Those hooks allow plugins to communicate with the core without need to modify the core. It provides room for extension, evolution and in many cases allows even to override certain CMS core functions. It also allows for easy core maintenance without worrying about the plugins.
Back to LNG regasification.
When in late 2007 we worked on the GATE agreements, we faced multiple challenges. One of them was our own management which at the time did not understand the evolutionary process LNG was going through. They wanted LNG and so we were running against a very tight, self-imposed deadline.
On the other side, we had a terminal project that also mentally still lived in an old world of “terminals under the cheese cover” which as we knew did not exist anymore. Things take a really long time to materialize in Natural Gas – some foolishly interpret this general sluggishness of the industry as a reversal of some trend. Many of the proposed contractual mechanisms and so-called solutions failed even basic tests of functionality for a modern LNG regasification terminal as we saw it. We knew that we would not be able to resolve this dilemma by orthodox means due to the time constraints.
So we had to resort to much more drastic action in order to square the circle. Knowing fully well that we would not be able to create a perfect contract, we strived to create a contractual framework that would allow for contractual evolution to unfold even after signature.
We knew that we had to write the book of Regasification anew as all the existing examples of Regasification contracts failed our tests and especially the test of modern times. So we dropped for an open framework that would be able to bend with the winds of opportunity. But applying language to that effect would possibly have killed the deal so we dropped for a solution that resembles the CMS used for managing websites.
A fully fledged LNG regasification agreement that was able to stand alone (that’s important for lenders) but with a couple of hooks and interfaces that allowed for evolution (the only evolution I usually see in LNG agreements are the price revisions which hardly pulls anyone off the chair).
Let’s pull an example. The umbrella principle – it gives the foundational capacity taker in the terminal lots of leeway on how to make best use of his capacity. The foundational capacity taker assumes a lot of risk as he commits himself to consume or pay if not consumed a hefty chunk of capacity for a multi-decade long stretch of time. No matter how the market turns and if he is able to economically make good use of it. All that without the warm embrace of a monopoly.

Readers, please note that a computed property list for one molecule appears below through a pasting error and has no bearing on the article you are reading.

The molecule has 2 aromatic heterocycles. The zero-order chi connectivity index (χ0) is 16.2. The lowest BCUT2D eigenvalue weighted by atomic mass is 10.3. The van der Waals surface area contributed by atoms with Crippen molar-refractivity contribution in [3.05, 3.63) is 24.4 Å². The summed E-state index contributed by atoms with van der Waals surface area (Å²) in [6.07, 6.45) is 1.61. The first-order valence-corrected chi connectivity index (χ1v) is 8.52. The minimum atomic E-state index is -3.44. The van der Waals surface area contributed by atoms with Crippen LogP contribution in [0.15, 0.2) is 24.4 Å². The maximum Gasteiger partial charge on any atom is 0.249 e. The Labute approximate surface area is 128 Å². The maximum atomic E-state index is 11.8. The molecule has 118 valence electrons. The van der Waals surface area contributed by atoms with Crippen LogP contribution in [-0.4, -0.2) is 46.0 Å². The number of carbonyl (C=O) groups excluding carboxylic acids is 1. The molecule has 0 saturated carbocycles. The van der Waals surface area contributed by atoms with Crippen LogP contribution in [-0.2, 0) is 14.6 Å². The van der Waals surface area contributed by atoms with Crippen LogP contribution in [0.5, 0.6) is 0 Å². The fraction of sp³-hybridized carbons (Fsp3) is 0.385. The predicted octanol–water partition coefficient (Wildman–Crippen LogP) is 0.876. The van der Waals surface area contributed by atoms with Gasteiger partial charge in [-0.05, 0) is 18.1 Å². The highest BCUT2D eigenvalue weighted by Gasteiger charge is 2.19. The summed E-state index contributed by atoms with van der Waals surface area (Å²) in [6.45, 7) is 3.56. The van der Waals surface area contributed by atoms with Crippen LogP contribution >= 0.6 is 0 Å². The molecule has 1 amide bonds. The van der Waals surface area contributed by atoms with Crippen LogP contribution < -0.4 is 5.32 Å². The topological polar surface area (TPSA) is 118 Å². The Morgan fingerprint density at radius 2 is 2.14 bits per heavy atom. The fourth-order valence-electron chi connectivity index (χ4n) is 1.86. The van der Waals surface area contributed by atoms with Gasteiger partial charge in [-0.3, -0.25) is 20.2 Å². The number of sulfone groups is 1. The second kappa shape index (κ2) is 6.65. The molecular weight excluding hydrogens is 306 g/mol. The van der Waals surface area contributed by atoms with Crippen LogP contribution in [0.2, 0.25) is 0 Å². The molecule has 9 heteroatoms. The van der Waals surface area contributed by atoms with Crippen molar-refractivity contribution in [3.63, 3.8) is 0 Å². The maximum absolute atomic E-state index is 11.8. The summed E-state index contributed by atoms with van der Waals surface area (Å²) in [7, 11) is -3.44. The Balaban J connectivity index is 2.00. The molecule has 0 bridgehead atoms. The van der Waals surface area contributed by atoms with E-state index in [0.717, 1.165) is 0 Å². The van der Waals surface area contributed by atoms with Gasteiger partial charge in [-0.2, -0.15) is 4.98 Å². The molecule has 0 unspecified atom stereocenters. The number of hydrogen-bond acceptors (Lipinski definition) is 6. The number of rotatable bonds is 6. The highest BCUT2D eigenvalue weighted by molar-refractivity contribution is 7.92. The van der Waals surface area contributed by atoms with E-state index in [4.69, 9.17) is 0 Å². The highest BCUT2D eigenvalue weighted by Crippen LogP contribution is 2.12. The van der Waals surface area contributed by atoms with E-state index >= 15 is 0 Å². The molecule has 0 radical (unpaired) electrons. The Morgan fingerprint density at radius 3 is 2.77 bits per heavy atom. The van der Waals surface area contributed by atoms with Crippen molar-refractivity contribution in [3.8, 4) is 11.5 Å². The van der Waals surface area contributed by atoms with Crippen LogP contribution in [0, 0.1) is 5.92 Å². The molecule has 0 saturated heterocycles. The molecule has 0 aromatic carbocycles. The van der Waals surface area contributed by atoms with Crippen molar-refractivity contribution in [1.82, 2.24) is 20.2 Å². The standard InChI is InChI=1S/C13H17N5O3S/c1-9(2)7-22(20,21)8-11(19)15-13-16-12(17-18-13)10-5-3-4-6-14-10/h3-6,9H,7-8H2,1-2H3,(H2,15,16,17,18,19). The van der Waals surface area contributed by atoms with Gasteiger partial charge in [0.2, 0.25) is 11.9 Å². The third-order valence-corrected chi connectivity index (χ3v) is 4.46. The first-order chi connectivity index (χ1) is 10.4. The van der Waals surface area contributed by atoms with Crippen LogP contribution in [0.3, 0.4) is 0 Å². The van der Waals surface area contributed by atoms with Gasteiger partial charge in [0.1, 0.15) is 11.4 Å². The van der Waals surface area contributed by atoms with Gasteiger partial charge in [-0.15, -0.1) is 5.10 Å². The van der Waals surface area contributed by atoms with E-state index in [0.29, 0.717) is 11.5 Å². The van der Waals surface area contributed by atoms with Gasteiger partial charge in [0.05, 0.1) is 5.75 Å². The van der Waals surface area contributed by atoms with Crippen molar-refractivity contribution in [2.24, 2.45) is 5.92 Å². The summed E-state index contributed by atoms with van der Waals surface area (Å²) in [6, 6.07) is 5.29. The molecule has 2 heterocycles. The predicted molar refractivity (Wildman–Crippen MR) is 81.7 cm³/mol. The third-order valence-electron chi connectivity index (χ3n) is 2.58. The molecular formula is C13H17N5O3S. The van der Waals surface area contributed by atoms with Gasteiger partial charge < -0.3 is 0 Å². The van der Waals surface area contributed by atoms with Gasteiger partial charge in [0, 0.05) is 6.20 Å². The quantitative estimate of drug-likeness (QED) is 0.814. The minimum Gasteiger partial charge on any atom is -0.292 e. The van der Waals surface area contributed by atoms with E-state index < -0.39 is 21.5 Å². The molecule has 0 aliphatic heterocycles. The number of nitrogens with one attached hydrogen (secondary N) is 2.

This deserves some goodies in his lap. In the past, the capacity taker was the only customer at the terminal. He was able to do pretty much however he pleases as long as he did not jeopardize the safety of the terminal. In a multi-user terminal, this could not be, as the shippers coexist on the basis of equality.
The umbrella gives every foundational shipper some sort of cloak which makes what happens under it invisible to the terminal and the other shippers. Invisibility in this sense is meant to be for the commercial significance of the deal. Commercially (and from a liability point of view) the deal the foundational shipper has with the sub-shipper remains hidden to the outside world. The shipper may pass on his liabilities to the sub shipper or not. He may increase them, or reduce them. He may exact a bigger price for his slot, or a lower one.
Again, the only thing piercing the umbrella (or the cloak) are rules such as “use it or lose it”, safety rules and anything else that is intended to make the terminal safe to operate or to uphold the principles of fair competition.
There are other rules designed to make terminals more nimble. I don’t want to make an exhaustive list of them as this would not be possible. The book on regasification contracts (and indeed almost any other contract as this movement will permeate the whole LNG world) is wide open. Those, not infected by Frankenstein disease (see an earlier post for that) will invent lots of new shiny tools to give terminals ballet shoes instead of the heavy stompers they usually don.
Don’t expect terminal operators to accept those rules gracefully. They still live in their old world and are more than happy to be held unaccountable for even their own wrongdoing (as is the case when the terminal is owned and operated by the capacity taker himself) and still take a maximum commercial position.
Regasification terminals will become beacons of flexibility and nimbleness. As every so often this will probably happen on the ashes of those saddled with the foundational capacity and going bankrupt for it. As I said frequently, most people (and companies) prefer to die rather than to change.
Many will. But those in the aftermath create a whole new world out of it.